In the post-1992 Universities – and perhaps in all UK Universities except the most ancient – the ceremony itself is not in any way the conferment of that license, even for people training to be teachers, although it echoes it; it is more accurate to be viewed as a ritual representation of a lot of work. Work by administrators (from admissions to room bookings) feeds into work by lecturers (teaching) which feeds into work by students (reading, experience: learning); more work by students (producing assessable work) feeds into work by lecturers (marking), which then translates into the filtration system of exam boards (or committees, or whatever) which are in turn reported to complex administration systems (involving humans and computers). These systems are checked and rechecked and a result is determined, and the student gets their BA, BSc, MA, whatever. If you want a sense of the complexity and the life-changing, hectic nature of this, try reading this paragraph in one breath.
And then the ceremony. Lots of clapping, lots of little speeches, a queue to meet a University leader for a handshake or other greeting. Pre-ceremony there has been dressing up; post-ceremony there is a bit of a party: photos, meeting relatives. Parallels with weddings are again pretty obvious.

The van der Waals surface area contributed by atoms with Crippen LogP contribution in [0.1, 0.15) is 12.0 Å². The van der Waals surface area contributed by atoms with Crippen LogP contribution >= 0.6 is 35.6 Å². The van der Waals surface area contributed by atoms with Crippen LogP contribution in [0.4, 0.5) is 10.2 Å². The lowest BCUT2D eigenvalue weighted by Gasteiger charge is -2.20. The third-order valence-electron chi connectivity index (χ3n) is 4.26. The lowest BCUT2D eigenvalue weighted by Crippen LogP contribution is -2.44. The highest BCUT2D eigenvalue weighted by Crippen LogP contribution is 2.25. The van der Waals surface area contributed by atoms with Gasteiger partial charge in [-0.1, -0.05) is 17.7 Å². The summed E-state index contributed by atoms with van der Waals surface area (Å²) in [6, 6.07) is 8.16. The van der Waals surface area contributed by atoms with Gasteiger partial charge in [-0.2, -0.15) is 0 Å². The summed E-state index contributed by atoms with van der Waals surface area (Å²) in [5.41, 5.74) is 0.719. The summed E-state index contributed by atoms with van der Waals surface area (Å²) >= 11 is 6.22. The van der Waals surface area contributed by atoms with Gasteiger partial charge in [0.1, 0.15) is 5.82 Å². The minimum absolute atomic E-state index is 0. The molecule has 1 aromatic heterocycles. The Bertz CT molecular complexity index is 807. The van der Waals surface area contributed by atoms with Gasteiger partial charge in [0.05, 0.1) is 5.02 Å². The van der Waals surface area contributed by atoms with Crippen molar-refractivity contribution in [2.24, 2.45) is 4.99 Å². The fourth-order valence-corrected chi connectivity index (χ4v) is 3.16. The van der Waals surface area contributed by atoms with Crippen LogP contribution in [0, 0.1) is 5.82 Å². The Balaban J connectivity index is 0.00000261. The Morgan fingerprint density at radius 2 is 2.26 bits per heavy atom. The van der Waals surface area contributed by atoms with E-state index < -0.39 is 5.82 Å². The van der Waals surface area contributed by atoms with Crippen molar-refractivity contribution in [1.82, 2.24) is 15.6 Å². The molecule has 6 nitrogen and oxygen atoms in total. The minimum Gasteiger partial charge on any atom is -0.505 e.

At Brookes we talk about graduands (people ready to be given a degree) and graduates (people who have been moved up a step by being awarded their qualification), although actually a student “has their degree” when the results are published. What are we saying the student now has? Graduates are connected to their degree by the learning outcomes of the degree that they have undertaken; they are connected to the University by the way that degree has been dovetailed into the organisation’s aims, visions, hopes and fears. I sometimes think we don’t talk enough about these broader aspirations: they become, if we’re not careful, a way of selling the University more than a way of looking at the time the student has spent with us – and, in this context it is worth remembering that that these aims are a way of thinking not so much about what the students have done so much as what the graduates can now do: not a million miles away from the old license to teach idea. What does the University now think you (graduates) can do?
Brookes has a set of what might be thought of as “family values” by which it couches its Guiding Principles as ideas which “shape the character of our graduates” thus:
Generosity of spirit: the principles say the University has positive working practices…built on the various ways we give time and attention.
Connectedness: where the heart of staff and student experience is the deep rotts of Brookes history and the city in which it is situated
Confidence: in the ability of the student body.
Enterprising creativity: time at University should be a sustainable and life-changing route for student participants and support them as they graduate.